Daughter doesn't want me to push my beliefs on her

by jws 28 Replies latest jw friends

  • Anders Andersen
    Anders Andersen

    This is not a fight. There are no sides. There is no contest to be won. Both of you can only lose if you push her away...

    Don't teach your kid what to (not) think or believe. Help her understand how to think and research.

    Let her draw her own conclusions. Yes, they may be different from your conclusions.

    Ask questions. Not to shame, be to understand what she thinks and why.

    Ask questions. Not to destroy and attack, but to provoke her to actually think.

    Oh btw...if your daughter actually said you shouldn't be pushy (did she really say so?), you were pushy. Even if you were not. Try to figure out why she feels that way. It can help you improve your relationship with her.

  • Giordano

    So I'm confused....... she wants to be a Wiccan but raised a JW?

    So I looked up Wiccan beliefs: Not all bad........ better then most Christians. On the same footing with non believers.


    There are 13 Principles of Wiccan beliefs:

    Of particular interest are:

    bulletPrinciple #2 which stresses the importance of care of the environment. Recall that this statement was prepared over four decades ago.

    bulletPrinciple #4 which affirms the equality of women and men. It briefly touches on sex magick. These are a belief and practice foreign to many of today's organized religions who continue to denigrate women and fear human sexuality.


    Principle #10 refers to the intense opposition and oppression experienced by many Wiccans at the time, typically from conservative Christians. This culminated in a lynching of a Wiccan, and two fundamentalist Christian pastors calling for government programs of genocide to wipe out Wiccans. This hatred has largely faded since these principles were written.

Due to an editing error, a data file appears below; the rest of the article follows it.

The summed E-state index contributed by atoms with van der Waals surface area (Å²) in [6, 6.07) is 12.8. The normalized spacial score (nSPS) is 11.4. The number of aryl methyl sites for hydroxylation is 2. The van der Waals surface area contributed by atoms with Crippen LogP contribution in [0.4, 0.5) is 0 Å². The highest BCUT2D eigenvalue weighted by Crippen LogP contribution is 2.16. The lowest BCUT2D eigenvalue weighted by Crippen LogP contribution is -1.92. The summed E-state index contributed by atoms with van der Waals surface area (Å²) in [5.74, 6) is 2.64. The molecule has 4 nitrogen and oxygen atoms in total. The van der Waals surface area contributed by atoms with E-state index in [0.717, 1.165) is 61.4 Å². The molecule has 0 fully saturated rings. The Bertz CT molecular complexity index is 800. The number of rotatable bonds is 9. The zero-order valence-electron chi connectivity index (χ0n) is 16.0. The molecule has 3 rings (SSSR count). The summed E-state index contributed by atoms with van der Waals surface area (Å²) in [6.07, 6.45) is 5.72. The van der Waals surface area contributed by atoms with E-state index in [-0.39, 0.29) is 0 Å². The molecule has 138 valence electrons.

12. We do not accept the concept of absolute evil, nor do we worship any entity known as ‘Satan’ or ‘the Devil’ as defined by Christian tradition. We do not seek power through the suffering of others, nor accept that personal benefit can be derived only by denial to another. We believe that we should seek within Nature that which is contributory to our health and well-being.

  • Heaven

    If the 3 main faiths of Judaism, Christianity, and Islam started out as Witches do... "And ye harm none, do what ye will" ... we'd likely live in a much better world.

    Witches revere nature. They are Pagans believing all things in nature to be divine including the equal importance of God and Goddess.

  • steve2

    Children have an unerring ability to do the opposite of what well-meaning parents want them to do.

    This has got very little to do with reasoning sense-making and far, far more to do with teens needing to develop a certain level of developmental independence from Mom and Dad.

  • Daniel1555

    Make it known to her that you love her no matter what she believes and that she might change her beliefs a thousand times.

    Teach her to question things or views, even your own and to critically think for herself.

    This is counteracting indoctrination.

  • GrreatTeacher

    Steve2 hit the nail on the head. It's the teenager's developmental task to separate from the parents. She's right on track.

    All she is telling you is, I need to figure this out on my own."

    Don't consider what she says she believes to be her Final Answer. She will likely change her mind several times again.

    She absorbs enough of your opinions anyhow, without you having to say a thing. Yes, kids are that good. They pick up waaay more than parents give them credit for.

    When my son was about 13 he announced one day out of the blue that he had decided to be an atheist.

    "Oh, yeah?" I asked.

    "Yeah, Grandmom's a little weird sometimes," he said, speaking of my JW mother.